Lifestyle and Entertainment magazines constantly run articles on how a star slimmed down and how “you can do it too.” Individuals like Kelly Clarkson or Tyra Banks have notoriously fought against this push to obsess about the scale, but there’s a flipside to this. It’s common to criticize celebrities who slim down after seeming confident about their above-Hollywood-average weight. Now Magazine, for instance, believes Beth Ditto “succumbed to the pressure to be skinnier” because she was getting married.
Celebrities known for being larger often feel the pressure to stay heavier. Seth Rogen believes he sold out his fans by losing weight. In an interview with Glamour Magazine, America Ferrera confesses:
Sometimes I worry more about losing weight than gaining weight, because this is how people know and accept me. I do feel like if I wanted to get in better shape, there might be a backlash of, “Why isn’t she comfortable with herself anymore?” So I try to figure out what my own goals are.
Ferrera, the star of Real Women Have Curves, is speaking of the personal pressure she feels to be a role model for curvy women, the result of which is her assumption that she’d have to defend whether she lost weight for health reasons or because she gave in to the pressure of the industry. Maybe part of the burden of fame is being accountable to your choices—even one as simple as losing weight.
What I know looking back on my Zellweger weight loss disappointment is that I expected her to remain frozen in the state that most resembled me so that I could feel good about myself. I needed to stop comparing ourselves to others to find acceptance, and I think for the most part I have. Now in my thirties with a body that has even more wobbly bits than I did at age 20, I have found a still imperfect, but working body confidence. I feel sexy in my skin—at least most of the time. And I found that the more confidence I’ve gathered over the years, the less I look to celebrities in particular to tell me what is beautiful.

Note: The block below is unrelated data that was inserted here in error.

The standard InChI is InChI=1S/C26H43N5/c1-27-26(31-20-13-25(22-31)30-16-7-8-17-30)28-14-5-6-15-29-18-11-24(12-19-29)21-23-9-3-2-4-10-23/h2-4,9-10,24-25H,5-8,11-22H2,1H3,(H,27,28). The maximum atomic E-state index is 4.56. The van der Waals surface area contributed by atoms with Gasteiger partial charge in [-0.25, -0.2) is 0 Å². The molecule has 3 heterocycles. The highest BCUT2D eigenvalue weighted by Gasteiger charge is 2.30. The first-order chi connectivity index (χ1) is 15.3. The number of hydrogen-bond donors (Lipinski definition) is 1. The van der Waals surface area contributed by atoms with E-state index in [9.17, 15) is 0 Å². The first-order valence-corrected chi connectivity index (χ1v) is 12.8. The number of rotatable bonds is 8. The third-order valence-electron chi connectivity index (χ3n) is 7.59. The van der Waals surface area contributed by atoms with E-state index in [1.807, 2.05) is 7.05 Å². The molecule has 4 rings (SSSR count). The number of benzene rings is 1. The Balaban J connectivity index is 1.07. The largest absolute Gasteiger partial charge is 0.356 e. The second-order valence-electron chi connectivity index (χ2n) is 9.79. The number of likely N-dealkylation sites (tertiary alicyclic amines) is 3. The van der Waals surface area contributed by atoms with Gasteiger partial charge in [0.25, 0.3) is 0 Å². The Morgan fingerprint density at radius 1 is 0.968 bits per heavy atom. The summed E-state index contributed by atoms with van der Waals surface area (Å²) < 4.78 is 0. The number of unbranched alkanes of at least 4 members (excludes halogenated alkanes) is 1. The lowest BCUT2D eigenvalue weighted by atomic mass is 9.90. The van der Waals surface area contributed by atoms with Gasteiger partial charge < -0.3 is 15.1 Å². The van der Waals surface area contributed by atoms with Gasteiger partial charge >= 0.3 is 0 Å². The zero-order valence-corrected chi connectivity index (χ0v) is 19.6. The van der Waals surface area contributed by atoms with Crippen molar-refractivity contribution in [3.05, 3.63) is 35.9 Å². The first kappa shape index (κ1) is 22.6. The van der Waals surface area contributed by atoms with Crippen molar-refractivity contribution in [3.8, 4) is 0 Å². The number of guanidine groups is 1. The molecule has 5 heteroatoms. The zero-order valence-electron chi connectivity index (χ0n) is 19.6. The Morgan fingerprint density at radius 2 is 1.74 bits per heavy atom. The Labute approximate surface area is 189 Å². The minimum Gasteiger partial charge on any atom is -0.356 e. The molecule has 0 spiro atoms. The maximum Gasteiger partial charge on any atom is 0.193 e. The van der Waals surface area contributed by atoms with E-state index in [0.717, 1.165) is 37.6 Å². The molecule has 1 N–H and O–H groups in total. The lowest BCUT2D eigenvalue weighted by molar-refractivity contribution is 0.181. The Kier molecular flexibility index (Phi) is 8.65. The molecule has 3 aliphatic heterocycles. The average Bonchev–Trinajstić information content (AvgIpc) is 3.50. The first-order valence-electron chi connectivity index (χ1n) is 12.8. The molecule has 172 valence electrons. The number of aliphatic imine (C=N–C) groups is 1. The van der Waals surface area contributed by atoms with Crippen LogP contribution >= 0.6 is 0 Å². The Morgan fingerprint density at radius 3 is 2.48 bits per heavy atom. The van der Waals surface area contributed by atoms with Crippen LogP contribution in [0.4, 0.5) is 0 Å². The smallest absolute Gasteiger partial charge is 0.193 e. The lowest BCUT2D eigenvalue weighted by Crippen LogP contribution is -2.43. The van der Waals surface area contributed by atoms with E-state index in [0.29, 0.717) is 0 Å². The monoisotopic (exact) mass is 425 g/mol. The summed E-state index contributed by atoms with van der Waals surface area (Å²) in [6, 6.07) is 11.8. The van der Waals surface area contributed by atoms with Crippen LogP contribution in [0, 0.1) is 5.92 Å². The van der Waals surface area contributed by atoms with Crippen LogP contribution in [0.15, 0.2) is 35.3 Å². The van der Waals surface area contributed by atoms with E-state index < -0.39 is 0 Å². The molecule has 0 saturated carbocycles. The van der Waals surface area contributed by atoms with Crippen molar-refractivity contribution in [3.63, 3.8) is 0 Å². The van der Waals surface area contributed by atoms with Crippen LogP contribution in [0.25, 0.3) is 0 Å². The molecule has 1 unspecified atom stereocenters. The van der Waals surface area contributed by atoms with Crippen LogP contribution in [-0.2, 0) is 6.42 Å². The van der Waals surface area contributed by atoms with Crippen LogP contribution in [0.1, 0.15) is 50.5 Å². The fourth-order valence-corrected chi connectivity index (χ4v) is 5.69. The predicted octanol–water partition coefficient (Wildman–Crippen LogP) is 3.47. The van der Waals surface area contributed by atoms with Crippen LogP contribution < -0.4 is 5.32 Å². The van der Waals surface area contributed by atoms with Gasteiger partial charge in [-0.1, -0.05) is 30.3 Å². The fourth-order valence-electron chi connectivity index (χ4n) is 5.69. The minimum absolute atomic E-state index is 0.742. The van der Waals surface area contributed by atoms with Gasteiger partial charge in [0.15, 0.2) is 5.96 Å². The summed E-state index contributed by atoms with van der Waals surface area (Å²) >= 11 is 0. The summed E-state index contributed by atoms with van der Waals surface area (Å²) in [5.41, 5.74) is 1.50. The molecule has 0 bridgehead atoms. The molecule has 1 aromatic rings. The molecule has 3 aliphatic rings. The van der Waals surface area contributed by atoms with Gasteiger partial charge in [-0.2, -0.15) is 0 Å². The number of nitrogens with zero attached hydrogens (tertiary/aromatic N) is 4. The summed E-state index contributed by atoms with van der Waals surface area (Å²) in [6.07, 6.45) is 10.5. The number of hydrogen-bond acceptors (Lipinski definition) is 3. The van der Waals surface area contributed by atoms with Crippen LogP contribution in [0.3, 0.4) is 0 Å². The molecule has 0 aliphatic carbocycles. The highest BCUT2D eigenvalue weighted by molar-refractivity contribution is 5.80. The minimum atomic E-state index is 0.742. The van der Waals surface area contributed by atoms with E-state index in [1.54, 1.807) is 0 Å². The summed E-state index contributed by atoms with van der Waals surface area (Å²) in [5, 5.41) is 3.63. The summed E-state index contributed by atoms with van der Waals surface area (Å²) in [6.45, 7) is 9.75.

Maybe part of the burden of fame is being accountable to your choices—even one as simple as losing weight.
Now I find myself more concerned about what others have to say on a political level. The backlash against Pink’s insignificant weight gain reveals the level of animosity this country is capable of dredging up toward those who challenge the skinny standard.
If individuals, famous or not, want to be body-positive advocates, it should be less important that they maintain a static body state, and instead that need to be outspokenly confident and positive about their bodies in all its stages. If Pink, Kelly Clarkson, Beth Ditto, and others who are criticized for weight fluctuations report that they feel healthy and beautiful at 120 pounds or 200 pounds, let’s support them. This is the message of the The Health at Every Size (HEAS) movement, which allows individuals the agency to decide for themselves what is healthy.
I do believe it is important for there to be diverse representation of individuals in the entertainment industry. We need people whose talent and presence we admire of all ages, heritage, size, gender and sexual identities. Not so that we can feel good about seeing ourselves mirrored on the screen, but because it helps society move forward in accepting that all of these identities are valid and valuable.
In an ideal world, none of us would feel we need to change our age or gender or shape to find respect; we wouldn’t rely on a narrow Hollywood standard to find our worth—we’d look inward instead.
Jera Brown is an emotional eater, piloxing instructor, queer, poly and a Christian. She’s the author of emotichew.com, a blog about body positivity, healthy self-worth, healthy eating, spirituality, and sexuality.
Screengrab via RCA Records/YouTube